Audit Database


In today’s rapidly advancing technological landscape, the security of a company’s database is of utmost importance. The company must carefully monitor the pressure and vulnerabilities related to database security. To ensure the safety of the data stored in the database, the company needs to enhance its security measures and implement strict supervision.

An audit is one effective method to safeguard a company’s database. An audit database involves the process of monitoring and overseeing access to and modification of selected database objects, which serve as resources in the operational database. This process records detailed access information, which the company can use as an analytical tool to make informed decisions and policies as needed.

At its core, an audit database is a practice that tracks the usage of resources and database authorities. It helps answer critical questions such as “Who accessed or modified the data?”, “When did the data undergo changes?” and “Should outdated applications be maintained or replaced?”. Additionally, an audit database aids in enhancing data integrity, enabling the detection of security breaches, and acts as a preventive measure against user disruptions.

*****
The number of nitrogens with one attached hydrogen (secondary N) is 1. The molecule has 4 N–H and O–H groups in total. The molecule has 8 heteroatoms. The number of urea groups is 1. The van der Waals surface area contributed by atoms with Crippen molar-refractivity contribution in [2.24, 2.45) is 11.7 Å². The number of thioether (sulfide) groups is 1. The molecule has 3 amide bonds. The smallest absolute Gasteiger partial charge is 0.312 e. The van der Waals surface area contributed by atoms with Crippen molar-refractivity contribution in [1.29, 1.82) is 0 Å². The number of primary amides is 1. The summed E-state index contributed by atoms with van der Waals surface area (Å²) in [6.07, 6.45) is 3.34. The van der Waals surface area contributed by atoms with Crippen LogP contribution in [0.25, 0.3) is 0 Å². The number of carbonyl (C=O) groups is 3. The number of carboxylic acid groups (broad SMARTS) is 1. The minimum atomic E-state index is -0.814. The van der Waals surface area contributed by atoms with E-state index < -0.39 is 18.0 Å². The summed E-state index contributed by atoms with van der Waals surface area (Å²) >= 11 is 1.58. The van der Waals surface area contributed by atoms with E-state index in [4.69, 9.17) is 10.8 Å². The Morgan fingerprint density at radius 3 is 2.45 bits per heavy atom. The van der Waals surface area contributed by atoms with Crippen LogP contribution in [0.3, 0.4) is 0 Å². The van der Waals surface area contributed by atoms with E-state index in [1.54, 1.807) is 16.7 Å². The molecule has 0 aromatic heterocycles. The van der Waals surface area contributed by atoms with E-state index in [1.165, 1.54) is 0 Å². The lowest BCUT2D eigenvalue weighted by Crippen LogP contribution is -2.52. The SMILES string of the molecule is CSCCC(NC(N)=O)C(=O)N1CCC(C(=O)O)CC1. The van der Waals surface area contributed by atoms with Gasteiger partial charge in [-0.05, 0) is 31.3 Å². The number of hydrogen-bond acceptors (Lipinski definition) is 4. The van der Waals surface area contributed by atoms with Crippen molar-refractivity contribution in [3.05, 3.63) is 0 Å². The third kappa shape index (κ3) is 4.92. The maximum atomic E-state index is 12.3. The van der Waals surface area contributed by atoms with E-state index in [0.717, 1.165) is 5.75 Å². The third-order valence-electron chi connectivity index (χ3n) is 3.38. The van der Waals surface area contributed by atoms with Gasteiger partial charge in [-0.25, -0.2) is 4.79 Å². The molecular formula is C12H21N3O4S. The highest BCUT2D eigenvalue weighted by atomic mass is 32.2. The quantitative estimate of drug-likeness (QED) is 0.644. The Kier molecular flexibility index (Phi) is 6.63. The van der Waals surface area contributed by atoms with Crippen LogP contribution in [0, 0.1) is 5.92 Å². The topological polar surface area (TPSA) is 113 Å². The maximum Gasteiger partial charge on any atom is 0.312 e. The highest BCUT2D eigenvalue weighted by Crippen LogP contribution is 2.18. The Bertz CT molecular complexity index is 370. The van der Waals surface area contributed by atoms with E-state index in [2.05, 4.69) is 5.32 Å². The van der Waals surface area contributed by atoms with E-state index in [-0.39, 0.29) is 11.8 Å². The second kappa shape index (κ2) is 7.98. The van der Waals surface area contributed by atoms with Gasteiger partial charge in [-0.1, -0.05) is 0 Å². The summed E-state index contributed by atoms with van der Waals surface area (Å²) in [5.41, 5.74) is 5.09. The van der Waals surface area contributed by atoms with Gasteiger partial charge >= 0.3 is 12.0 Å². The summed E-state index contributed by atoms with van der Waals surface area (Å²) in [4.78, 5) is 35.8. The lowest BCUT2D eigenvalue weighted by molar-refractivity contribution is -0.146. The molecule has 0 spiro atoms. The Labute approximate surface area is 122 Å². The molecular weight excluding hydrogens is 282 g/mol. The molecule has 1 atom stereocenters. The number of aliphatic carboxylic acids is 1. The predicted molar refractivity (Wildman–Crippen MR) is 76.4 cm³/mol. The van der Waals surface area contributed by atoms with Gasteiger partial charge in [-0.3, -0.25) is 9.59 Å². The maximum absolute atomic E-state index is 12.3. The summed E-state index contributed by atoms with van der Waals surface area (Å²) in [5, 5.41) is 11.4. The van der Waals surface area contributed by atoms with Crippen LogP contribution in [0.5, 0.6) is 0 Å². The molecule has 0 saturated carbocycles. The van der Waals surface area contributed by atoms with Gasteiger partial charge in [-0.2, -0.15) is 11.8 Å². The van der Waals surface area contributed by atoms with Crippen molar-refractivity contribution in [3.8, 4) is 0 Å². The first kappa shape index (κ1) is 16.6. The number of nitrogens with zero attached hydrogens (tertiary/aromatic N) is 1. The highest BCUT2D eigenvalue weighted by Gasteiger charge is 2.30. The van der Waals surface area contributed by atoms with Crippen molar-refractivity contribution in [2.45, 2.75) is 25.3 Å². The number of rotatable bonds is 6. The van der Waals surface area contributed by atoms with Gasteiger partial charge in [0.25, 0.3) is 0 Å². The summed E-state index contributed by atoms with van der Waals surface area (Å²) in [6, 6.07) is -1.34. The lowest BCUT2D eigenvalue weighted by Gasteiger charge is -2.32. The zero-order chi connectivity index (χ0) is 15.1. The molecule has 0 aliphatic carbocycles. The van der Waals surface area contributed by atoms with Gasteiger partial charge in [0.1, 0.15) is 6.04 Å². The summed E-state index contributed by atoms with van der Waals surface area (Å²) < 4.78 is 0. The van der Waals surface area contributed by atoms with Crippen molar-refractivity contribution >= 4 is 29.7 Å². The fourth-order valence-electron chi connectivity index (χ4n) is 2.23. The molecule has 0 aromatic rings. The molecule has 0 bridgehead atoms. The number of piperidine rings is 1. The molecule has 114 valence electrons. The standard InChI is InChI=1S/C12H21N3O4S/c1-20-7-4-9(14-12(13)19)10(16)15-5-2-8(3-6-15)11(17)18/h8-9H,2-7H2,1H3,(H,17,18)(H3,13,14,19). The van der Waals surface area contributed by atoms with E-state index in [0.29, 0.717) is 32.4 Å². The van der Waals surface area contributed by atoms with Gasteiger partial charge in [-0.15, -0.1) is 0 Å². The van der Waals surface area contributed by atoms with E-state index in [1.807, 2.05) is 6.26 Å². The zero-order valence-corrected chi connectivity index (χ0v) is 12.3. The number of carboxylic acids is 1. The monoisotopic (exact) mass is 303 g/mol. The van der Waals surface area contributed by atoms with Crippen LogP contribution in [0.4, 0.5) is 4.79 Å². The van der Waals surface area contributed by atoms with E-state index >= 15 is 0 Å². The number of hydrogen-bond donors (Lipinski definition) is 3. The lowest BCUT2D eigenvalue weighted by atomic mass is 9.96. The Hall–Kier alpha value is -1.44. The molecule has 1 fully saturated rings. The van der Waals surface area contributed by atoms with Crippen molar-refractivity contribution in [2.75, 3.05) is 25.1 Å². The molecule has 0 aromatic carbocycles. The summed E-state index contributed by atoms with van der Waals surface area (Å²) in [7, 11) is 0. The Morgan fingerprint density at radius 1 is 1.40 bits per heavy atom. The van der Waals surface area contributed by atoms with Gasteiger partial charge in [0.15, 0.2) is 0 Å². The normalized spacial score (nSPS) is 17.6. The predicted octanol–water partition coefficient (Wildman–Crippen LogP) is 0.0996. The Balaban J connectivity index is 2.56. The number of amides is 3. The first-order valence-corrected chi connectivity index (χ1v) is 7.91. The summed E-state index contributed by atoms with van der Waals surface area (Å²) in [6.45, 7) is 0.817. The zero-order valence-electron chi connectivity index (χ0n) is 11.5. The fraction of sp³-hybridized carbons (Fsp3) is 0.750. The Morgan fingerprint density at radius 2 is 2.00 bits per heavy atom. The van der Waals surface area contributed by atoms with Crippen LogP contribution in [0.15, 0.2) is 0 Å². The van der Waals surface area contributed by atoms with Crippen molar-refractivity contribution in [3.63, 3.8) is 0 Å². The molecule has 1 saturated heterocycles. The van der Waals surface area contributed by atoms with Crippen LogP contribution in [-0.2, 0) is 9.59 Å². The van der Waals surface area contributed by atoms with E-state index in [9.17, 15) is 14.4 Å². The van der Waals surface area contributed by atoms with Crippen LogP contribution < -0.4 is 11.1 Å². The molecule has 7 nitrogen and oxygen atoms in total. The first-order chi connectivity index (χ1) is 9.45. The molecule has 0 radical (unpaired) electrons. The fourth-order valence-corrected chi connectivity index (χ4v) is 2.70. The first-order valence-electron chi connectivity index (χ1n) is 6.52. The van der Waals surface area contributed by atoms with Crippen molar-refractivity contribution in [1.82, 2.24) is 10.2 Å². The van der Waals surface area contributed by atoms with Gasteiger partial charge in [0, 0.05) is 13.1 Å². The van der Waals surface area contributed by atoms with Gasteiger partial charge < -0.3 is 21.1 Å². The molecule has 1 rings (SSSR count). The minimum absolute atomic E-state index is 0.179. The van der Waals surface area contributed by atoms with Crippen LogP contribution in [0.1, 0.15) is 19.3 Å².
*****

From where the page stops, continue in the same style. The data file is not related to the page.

Conducting an audit database allows companies to find answers to the above questions and track and understand how company records are utilized. It provides visibility into the risks of misuse or violations. When management performs an audit, they can oversee every interaction with data and record it in the audit trail. This provides insights into which records were accessed, when, and by whom. Regularly performing database audits can help businesses run smoother and more securely. The following is an illustration of the audit database procedure:

There are several types of audits involved in the process of conducting a database audit:

  • Access & Authentication Audit: This audit aims to determine who accesses the system, which system they access, when, and how.
  • User & Administrator Audit: This audit seeks to gather information about the activities performed by administrators or users concerning the database.
  • Security Monitoring Audit: This audit identifies and flags suspicious and abnormal access to sensitive or critical data systems.
  • Threat and Vulnerability Audit: This audit is designed to detect vulnerabilities in the database and monitor users attempting to exploit the database.
  • Change Auditing: This audit establishes fundamental policies for the database, including schema, configuration, structure, and user-related aspects. It enables tracking deviations from these established baselines.

In conclusion, conducting regular database audits is crucial for ensuring the security and integrity of a company’s data. It helps identify potential risks, monitor user activities, and make informed decisions to protect the organization from threats.